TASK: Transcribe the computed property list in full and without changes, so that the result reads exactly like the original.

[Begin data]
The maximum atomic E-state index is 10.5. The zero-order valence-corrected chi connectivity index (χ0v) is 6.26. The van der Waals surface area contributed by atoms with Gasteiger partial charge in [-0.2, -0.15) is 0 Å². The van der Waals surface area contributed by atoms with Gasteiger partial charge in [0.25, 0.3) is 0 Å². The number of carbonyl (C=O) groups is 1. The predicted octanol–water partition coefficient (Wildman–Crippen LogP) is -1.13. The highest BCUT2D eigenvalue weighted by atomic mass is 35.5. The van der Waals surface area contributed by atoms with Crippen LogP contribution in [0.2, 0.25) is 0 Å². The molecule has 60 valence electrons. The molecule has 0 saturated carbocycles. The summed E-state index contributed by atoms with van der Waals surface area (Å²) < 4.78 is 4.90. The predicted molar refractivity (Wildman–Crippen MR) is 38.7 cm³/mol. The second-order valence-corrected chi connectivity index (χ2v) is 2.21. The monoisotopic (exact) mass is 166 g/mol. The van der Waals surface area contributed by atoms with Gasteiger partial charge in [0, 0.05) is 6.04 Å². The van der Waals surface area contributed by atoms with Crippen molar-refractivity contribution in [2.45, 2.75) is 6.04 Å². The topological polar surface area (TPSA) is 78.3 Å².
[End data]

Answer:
The maximum atomic E-state index is 10.5. The zero-order valence-corrected chi connectivity index (χ0v) is 6.26. The van der Waals surface area contributed by atoms with Gasteiger partial charge in [-0.2, -0.15) is 0 Å². The van der Waals surface area contributed by atoms with Gasteiger partial charge in [0.25, 0.3) is 0 Å². The number of carbonyl (C=O) groups is 1. The predicted octanol–water partition coefficient (Wildman–Crippen LogP) is -1.13. The highest BCUT2D eigenvalue weighted by atomic mass is 35.5. The van der Waals surface area contributed by atoms with Crippen LogP contribution in [0.2, 0.25) is 0 Å². The molecule has 60 valence electrons. The molecule has 0 saturated carbocycles. The summed E-state index contributed by atoms with van der Waals surface area (Å²) < 4.78 is 4.90. The predicted molar refractivity (Wildman–Crippen MR) is 38.7 cm³/mol. The second-order valence-corrected chi connectivity index (χ2v) is 2.21. The monoisotopic (exact) mass is 166 g/mol. The van der Waals surface area contributed by atoms with Gasteiger partial charge in [0, 0.05) is 6.04 Å². The van der Waals surface area contributed by atoms with Crippen molar-refractivity contribution in [2.45, 2.75) is 6.04 Å². The topological polar surface area (TPSA) is 78.3 Å².